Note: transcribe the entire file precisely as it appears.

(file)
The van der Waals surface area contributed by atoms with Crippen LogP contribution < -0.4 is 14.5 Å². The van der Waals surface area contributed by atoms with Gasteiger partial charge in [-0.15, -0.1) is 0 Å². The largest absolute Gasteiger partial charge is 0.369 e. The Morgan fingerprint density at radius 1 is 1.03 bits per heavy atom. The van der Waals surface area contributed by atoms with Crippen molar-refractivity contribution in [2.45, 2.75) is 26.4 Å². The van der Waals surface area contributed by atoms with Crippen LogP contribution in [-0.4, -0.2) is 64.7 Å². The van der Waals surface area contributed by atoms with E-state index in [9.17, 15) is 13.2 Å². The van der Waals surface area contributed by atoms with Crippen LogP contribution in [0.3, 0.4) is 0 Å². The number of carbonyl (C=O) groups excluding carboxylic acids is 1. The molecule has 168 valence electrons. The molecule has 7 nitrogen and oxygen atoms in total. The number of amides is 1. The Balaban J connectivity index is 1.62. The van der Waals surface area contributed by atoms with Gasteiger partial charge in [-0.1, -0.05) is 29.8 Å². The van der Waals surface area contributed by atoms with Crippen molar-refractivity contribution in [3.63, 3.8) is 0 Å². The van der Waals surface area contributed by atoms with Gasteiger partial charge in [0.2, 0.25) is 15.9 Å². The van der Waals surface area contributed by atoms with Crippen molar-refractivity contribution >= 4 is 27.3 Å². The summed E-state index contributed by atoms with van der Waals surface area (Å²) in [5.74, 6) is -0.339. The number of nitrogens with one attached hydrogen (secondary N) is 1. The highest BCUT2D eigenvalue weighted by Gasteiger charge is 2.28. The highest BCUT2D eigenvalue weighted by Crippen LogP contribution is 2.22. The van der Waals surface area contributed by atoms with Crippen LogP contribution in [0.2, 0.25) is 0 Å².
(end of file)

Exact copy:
The van der Waals surface area contributed by atoms with Crippen LogP contribution < -0.4 is 14.5 Å². The van der Waals surface area contributed by atoms with Gasteiger partial charge in [-0.15, -0.1) is 0 Å². The largest absolute Gasteiger partial charge is 0.369 e. The Morgan fingerprint density at radius 1 is 1.03 bits per heavy atom. The van der Waals surface area contributed by atoms with Crippen molar-refractivity contribution in [2.45, 2.75) is 26.4 Å². The van der Waals surface area contributed by atoms with Crippen LogP contribution in [-0.4, -0.2) is 64.7 Å². The van der Waals surface area contributed by atoms with E-state index in [9.17, 15) is 13.2 Å². The van der Waals surface area contributed by atoms with Crippen LogP contribution in [0.3, 0.4) is 0 Å². The number of carbonyl (C=O) groups excluding carboxylic acids is 1. The molecule has 168 valence electrons. The molecule has 7 nitrogen and oxygen atoms in total. The number of amides is 1. The Balaban J connectivity index is 1.62. The van der Waals surface area contributed by atoms with Gasteiger partial charge in [-0.1, -0.05) is 29.8 Å². The van der Waals surface area contributed by atoms with Crippen molar-refractivity contribution in [3.63, 3.8) is 0 Å². The van der Waals surface area contributed by atoms with Gasteiger partial charge in [0.2, 0.25) is 15.9 Å². The van der Waals surface area contributed by atoms with Crippen molar-refractivity contribution >= 4 is 27.3 Å². The summed E-state index contributed by atoms with van der Waals surface area (Å²) in [5.74, 6) is -0.339. The number of nitrogens with one attached hydrogen (secondary N) is 1. The highest BCUT2D eigenvalue weighted by Gasteiger charge is 2.28. The highest BCUT2D eigenvalue weighted by Crippen LogP contribution is 2.22. The van der Waals surface area contributed by atoms with Crippen LogP contribution in [0.2, 0.25) is 0 Å².